Regardless of their income a foreclosure is the results of too many bills and not enough money. (And you could most likely throw in a few misplaced priorities for paying the wrong bills first.) Which I would take as all of them living beyond their means.

As far as fair warnings go, you'd think that someone living on the edge, who saw the DMN article related to the map from almost two months ago, would have taken action by now to try and stall an imminent foreclosure.

The priorities should be, food, shelter, transportation, electric, gas and water. Everything else can slide. Turn off your cellphones, cable and internet. Sell anything and everything not nailed down. (And by the old Tiger Band rules, "Anything I can pry up wasn't nailed down.") Get a second, third or fourth job. Approach the problem with Gazelle like intensity, and do what every you have to do, (that's legal), to keep your family safe and together.
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Old 05-31-2007, 04:34 PM
 
Location: The Big D
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And no one mentioned MY scary city? Of which would fall into the "Dallas" catagory when it comes to the value of the house in foreclosure vs the other burbs. Like this:

"In Dallas, the average loan value of homes posted for foreclosure was $110,402, compared with $99,993 in Fort Worth.

In Frisco, the average loan amount this year is $262,714 one of the highest in Collin County. "

I'd have to say THAT is a case of living beyond ones means. Going in w/ hungry eyes thinking the real estate here in Texas is "so cheap" and going for as much as possible stretching oneself beyond comfortable.

As for my area and foreclosures they would be on the higher end. Then there are only and have only been a small handful and only 1 in the REALLY high-end that was a TOTALLY strange situation. As for the others in my area that have occured over the last 3 years there have only been 5 and that is for the ENTIRE area. Here is what I do know about them:
1. Both adults lost jobs, alcoholic dad and were on the verge of foreclosure w/in a month when the dad "accidently" killed their young child. Yep, that one foreclosed on fast. Really sad situation.
2. Buyer that bought a relo house was using it for criminal activity. Basically a front to make authorities think they were "legit". BUSTED! Too noisy neighbors, lol.
3. Divorce then one that got the house got into drugs. Of course he ended up losing the house.
4. Bad house period from the floorplan to the poor construction quality and on a custom home.
5. Same as #4 although this one does not have the really bad construction quality. The tastes in both of these homes is HORRIBLE!

As for the rest of the city I'd say some of them may be older people that went into retirement or nursing homes and gave up their house. It may be cheaper that way in the end if you think about it. Investors from out of state that bought houses sight unseen thinking "Texas real estate is cheap" and the mentality of "everyone is moving there". Does not always work when the house(s) you bought were at the VERY lowest end of the spectrum and not in great areas. Those transplants all want "new" or so we are told . My mom has one investor from out of state that calls her up from time to time wanting to buy another house for a rental or to sell one of his rentals. The homes he buys are NOT the best at all. That mentality of "Texas is cheap" does not really fit and some of these guys are losing their shirts and hurting our real estate market. OHHH, and then you have people that won't help a homeowner if they are needing to sell to avoid foreclosure. I know of one realtor that the sellers HAD to sell and were willing to drop their price to avoid foreclosure and bankruptcy and the realtor refused. Said they would take the sign down but would not release them to use another agent. The sellers were smart enough to get out of it, relisted w/ another agent at the lower price and sold and avoided foreclosure and bankruptcy. Really sad when you hear about things like that all because of greed this realtor wanted the sale but at a higher price.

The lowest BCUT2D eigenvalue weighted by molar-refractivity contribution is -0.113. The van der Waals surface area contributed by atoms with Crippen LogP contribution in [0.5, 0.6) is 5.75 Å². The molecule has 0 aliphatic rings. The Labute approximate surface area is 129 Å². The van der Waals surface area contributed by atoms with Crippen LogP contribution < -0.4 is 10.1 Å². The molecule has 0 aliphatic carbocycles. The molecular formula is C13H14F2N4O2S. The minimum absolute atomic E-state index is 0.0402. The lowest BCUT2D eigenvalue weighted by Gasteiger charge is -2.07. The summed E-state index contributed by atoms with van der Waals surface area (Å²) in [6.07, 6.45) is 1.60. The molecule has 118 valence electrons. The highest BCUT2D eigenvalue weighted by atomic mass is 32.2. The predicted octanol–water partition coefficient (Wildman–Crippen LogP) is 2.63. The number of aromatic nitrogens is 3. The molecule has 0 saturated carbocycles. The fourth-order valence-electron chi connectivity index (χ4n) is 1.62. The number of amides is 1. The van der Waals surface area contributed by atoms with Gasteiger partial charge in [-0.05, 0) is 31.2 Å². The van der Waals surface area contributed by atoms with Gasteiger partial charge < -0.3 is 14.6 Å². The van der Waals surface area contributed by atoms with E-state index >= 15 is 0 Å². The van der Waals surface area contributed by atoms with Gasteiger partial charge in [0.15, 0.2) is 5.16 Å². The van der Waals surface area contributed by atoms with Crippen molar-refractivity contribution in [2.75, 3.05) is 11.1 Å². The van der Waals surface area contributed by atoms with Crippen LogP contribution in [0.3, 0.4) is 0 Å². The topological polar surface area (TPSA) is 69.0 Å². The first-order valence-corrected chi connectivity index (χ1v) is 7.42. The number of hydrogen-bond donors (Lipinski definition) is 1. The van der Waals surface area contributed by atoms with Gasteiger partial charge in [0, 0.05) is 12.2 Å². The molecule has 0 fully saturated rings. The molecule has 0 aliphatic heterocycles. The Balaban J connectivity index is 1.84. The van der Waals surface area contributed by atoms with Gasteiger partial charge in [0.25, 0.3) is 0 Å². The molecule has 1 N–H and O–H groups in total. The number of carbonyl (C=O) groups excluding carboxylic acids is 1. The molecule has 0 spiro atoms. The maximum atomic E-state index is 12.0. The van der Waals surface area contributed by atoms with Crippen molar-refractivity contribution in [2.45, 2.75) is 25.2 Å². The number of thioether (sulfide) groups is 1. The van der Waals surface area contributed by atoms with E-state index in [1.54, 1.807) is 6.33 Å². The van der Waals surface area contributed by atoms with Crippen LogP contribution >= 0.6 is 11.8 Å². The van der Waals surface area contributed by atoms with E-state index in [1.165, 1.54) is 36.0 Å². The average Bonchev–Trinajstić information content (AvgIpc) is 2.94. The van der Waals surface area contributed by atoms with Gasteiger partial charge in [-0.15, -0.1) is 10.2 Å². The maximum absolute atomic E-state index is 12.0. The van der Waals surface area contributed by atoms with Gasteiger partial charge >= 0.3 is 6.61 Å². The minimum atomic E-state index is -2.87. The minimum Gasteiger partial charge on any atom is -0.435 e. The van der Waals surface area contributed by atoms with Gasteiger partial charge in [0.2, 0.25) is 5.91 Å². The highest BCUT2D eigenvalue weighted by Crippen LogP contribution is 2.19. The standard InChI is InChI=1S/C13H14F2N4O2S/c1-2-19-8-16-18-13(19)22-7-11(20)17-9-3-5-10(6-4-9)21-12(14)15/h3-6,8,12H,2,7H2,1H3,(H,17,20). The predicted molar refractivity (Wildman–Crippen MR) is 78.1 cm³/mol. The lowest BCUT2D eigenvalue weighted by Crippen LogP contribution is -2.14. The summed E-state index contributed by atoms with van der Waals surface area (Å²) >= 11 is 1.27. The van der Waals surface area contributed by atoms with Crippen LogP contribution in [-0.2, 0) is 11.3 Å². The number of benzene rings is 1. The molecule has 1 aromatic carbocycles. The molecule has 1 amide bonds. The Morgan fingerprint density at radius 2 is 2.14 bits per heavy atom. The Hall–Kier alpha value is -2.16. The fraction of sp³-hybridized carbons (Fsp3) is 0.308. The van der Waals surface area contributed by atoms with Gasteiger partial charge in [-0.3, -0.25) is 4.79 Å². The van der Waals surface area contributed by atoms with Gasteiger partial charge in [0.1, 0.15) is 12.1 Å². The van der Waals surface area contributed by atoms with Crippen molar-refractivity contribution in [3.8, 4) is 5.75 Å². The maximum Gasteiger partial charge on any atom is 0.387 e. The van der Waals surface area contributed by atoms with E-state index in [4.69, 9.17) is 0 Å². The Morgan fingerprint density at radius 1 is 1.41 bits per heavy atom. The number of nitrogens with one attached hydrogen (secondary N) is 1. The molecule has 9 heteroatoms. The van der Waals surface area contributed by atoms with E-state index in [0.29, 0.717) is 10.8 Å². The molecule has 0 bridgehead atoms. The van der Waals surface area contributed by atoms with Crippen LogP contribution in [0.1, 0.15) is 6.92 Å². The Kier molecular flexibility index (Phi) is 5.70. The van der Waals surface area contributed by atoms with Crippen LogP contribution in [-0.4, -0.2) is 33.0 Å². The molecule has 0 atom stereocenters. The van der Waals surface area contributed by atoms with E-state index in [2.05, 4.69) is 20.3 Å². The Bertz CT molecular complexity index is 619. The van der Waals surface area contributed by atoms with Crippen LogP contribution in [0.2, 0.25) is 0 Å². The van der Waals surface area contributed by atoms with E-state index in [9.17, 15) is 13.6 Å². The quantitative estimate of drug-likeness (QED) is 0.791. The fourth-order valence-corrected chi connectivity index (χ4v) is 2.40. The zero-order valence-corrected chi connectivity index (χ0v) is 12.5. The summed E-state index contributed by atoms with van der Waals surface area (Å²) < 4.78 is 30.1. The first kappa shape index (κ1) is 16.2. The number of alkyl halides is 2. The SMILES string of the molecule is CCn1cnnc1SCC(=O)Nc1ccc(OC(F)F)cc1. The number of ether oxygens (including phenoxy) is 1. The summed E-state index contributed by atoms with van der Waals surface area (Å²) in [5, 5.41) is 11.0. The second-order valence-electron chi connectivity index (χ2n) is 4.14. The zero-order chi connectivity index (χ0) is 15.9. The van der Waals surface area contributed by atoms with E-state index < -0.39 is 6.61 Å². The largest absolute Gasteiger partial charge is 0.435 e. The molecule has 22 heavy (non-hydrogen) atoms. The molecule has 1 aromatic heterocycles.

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Old 05-31-2007, 04:34 PM
 
16,092 posts, read 35,784,302 times
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Hey the whole title wouldn't fit! (I copied and pasted it from the WFAA story).

I'm not warning current residents, I'm warning all those who come here for advice on where to move - be aware if you buy in a burgeoning foreclosure area - you are taking a risk.
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Old 05-31-2007, 04:37 PM
 
16,092 posts, read 35,784,302 times
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Mom of 2, right on again!

Yes there were a lot of seminars in CA where the touted product was new tract homes in Dallas suburbs for rentals - people bought them sight unseen and now they are paying for their mistake.